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Japan Political Pulse: Japan should question wisdom of holding Tokyo Games

The Olympic rings are seen backlit by the afternoon sun in Tokyo's Shinjuku Ward. (Mainichi/Masahiro Ogawa)

Of all the absurd remarks made by top officials of the International Olympic Committee (IOC), the one that floored me was the one uttered by 79-year-old Dick Pound, the longest-serving executive of the IOC.

    He told the weekly Japanese magazine, Shukan Bunshun, in its June 3 issue, that even if Prime Minister Yoshihide Suga of Japan sought the cancellation of the Tokyo Games, it would merely be a personal opinion, so the games would go on as planned. This was Pound's answer to the question of what would happen if the prime minister decided to cancel the games.

    In Pound's statement, there is not a hint of consideration for the leader of the host country or the Japanese public.

    Why won't Suga say he wants to cancel the games? When I posed the question to someone who is familiar with Suga's line of thinking, they said, "Because so many people have worked so hard for it."

    I suspect that the person standing at the forefront of the "so many people" is former Prime Minister Shinzo Abe. He positioned the Tokyo Games as a pillar of his economic growth strategy. He spearheaded the effort to bring the games to Tokyo and succeeded, vitalizing the business world and the Japanese public. Suga served under Abe, and won the seat of the prime ministership with Abe's support. The personal ties that supported Abe's long, eight-year administration are still held together by the realization of the Tokyo Games. And because of this, apparently Suga alone cannot make the decision to cancel the games.

    The contract for the Tokyo Games is signed between the IOC and the Tokyo Metropolitan Government; the Japanese government is not a part of it. According to the contract, only the IOC has the right to dissolve the games. So in that sense, Pound does have a point. But if the national and metropolitan governments said they wanted to cancel, realistically speaking, it would be impossible to hold the games, and therefore, the prime minister is not powerless.

    Pound is a Canadian former swimmer and an attorney. During the reign of IOC President Juan Antonio Samaranch (1980-2001), Pound assisted Samarach as vice-president of the IOC.

    According to "The Games: A Global History of the Olympics" by sportswriter and sociologist David Goldblatt, during the 1990s when there was serious corruption surrounding the Olympics, Pound was considered a glimmer of hope who would dare to undertake reform. He was pitted against Jacques Rogge as Samarch's successor, and lost.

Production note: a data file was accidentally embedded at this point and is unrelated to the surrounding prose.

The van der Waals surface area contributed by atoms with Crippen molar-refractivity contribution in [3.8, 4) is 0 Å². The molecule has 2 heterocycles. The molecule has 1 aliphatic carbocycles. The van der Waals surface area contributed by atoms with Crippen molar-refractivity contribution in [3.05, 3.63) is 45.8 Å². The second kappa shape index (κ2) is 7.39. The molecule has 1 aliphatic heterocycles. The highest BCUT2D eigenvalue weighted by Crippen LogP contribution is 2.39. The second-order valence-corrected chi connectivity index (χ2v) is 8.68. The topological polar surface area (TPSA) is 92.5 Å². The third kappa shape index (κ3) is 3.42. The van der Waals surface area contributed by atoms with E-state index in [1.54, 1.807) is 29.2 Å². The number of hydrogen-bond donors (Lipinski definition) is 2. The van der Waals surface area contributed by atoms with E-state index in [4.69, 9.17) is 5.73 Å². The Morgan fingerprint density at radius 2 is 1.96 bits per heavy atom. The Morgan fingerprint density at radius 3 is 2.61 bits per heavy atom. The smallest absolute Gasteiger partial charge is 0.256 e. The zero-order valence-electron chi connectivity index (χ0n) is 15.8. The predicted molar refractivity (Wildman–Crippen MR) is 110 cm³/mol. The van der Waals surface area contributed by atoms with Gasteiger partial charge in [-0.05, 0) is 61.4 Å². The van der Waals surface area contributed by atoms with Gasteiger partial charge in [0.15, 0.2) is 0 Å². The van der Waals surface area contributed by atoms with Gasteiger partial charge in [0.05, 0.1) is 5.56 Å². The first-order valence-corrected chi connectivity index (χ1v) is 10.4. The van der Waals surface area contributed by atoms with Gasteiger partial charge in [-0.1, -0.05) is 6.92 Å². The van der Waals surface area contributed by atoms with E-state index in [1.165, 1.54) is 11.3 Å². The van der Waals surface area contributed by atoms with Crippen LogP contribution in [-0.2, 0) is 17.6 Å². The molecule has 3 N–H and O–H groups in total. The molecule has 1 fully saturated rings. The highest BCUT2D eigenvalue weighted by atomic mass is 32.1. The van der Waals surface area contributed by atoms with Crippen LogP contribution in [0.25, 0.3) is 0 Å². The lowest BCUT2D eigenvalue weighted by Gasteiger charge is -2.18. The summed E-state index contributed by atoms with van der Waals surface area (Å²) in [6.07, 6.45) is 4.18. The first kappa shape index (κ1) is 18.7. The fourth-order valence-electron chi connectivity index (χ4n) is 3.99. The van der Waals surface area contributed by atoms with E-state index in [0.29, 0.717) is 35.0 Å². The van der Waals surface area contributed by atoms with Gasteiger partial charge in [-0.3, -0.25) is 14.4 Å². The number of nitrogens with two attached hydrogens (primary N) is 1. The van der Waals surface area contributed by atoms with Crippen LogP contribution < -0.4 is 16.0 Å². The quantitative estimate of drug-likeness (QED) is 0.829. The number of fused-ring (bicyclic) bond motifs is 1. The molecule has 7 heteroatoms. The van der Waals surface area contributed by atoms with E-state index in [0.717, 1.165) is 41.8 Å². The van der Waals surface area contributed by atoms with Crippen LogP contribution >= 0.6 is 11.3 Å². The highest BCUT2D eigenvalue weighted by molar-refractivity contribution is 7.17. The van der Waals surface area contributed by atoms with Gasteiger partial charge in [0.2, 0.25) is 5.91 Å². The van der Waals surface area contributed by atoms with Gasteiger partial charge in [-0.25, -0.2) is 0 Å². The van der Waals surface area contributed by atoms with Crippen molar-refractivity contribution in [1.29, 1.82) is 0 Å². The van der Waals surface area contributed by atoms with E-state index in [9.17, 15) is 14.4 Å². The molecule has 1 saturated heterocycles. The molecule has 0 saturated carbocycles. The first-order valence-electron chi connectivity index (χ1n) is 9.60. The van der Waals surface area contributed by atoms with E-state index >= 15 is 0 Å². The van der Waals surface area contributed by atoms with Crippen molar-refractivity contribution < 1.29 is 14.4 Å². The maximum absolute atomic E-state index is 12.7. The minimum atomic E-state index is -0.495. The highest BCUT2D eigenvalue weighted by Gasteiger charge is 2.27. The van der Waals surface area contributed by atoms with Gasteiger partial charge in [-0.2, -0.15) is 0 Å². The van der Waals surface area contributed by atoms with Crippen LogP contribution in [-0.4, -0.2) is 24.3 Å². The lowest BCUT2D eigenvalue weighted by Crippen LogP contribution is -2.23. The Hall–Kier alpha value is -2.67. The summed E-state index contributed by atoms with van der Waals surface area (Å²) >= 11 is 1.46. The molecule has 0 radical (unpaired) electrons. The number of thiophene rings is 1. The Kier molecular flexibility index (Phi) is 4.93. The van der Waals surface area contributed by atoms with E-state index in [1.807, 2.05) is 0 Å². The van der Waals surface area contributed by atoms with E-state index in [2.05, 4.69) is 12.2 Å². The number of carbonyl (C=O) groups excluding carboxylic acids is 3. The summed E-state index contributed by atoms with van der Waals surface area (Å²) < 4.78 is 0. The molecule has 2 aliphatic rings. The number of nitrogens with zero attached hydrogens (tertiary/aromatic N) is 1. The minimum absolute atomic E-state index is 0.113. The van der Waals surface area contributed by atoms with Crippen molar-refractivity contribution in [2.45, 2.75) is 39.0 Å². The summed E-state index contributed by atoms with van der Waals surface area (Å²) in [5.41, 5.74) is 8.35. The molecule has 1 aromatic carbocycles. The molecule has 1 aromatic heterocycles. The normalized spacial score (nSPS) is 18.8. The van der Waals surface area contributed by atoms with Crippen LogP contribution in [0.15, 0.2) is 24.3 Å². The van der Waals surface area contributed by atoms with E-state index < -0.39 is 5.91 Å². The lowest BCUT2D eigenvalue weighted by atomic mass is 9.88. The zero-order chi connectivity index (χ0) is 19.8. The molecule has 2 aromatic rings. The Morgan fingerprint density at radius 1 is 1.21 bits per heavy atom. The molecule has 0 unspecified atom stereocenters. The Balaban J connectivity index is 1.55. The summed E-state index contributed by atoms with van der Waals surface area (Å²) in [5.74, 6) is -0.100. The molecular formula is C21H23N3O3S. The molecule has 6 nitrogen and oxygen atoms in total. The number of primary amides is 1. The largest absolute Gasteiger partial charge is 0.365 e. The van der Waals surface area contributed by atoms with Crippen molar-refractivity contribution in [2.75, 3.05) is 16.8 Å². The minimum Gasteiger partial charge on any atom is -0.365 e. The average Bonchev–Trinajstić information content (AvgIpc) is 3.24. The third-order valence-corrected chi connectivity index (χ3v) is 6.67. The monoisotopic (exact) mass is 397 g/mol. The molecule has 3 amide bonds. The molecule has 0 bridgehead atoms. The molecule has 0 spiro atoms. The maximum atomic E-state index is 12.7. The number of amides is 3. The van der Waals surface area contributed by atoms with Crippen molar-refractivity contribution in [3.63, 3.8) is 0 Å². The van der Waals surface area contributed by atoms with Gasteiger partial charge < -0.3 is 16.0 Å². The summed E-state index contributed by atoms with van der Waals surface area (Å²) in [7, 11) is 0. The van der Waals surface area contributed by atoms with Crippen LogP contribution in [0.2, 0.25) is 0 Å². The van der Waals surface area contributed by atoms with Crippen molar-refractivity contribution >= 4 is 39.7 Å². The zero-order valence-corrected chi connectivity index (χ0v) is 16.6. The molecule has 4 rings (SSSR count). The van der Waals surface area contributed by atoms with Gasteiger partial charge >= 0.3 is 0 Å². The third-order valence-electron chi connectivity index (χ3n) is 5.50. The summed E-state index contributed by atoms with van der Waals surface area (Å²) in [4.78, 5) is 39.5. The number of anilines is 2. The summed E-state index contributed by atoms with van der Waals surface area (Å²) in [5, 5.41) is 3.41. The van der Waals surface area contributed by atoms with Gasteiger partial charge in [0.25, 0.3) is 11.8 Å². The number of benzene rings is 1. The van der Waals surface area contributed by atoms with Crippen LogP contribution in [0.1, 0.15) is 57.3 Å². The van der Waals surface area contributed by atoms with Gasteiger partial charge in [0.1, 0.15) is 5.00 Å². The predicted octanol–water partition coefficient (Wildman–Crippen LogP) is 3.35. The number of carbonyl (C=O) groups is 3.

Pound has also said in an interview with the London-based Evening Standard's online edition that it would be possible to hold the Tokyo Games "barring Armageddon."

    What ruffled the feathers of Japanese people the most was a remark made by IOC Vice-President John Coates, 71. Asked in an online press conference whether the Tokyo Games would be held even if the city were under a state of emergency declaration, he responded, "Absolutely yes."

    Coates is a lawyer and a former rower. In an interview with the AFP in the fall of 2020, he also said that the games would take place regardless of the state of coronavirus infections. But now the sense of urgency arising from the spread of infections is different from what it was then.

    It was reported last week that IOC President Thomas Bach, 67, stated that "Everyone in the Olympic community has to make sacrifices" regarding the spread of the coronavirus. Bach, who is also an attorney and a former Olympic fencer from West Germany, debuted as IOC president at the 2016 Rio de Janeiro Games. The aforementioned "The Games: A Global History of the Olympics" portrays him as an ambitious man who glorified the Olympics without any heed to Brazilian nepotism, corruption, the darkness of the real estate developers' world, and the collapse of public service systems.

    Due to massive financial burdens and doubts about cost performance, the number of cities that want to host the Olympics and Paralympics has plummeted. The Tokyo Games were the last to be decided by a vote seven years prior to the actual games by the 115 members of the IOC. Since then, host cities have been decided at the initiative of the IOC president, with the 2024 games set to take place in Paris, and the 2028 games in Los Angeles. Brisbane, Australia, has informally been decided as the host city for the 2032 games.

    The unexpected spread of the coronavirus made it abundantly clear that going forth with development that is largely dependent on the Olympics and Paralympics has greater adverse effects than merits. The IOC is not a public organization of goodwill and common sense. To expect a fundamental response from the IOC is like climbing a tree in search of fish.

    It does not say in the Olympic and Paralympic contract that the prime minister of the country where the games are set to take place cannot express any opinions about it. I don't want Suga to let the various remarks by IOC officials pass with a forced smile. I would like to see Japan question the wisdom of holding the games.

    (Japanese original by Takao Yamada, Special Senior Writer)

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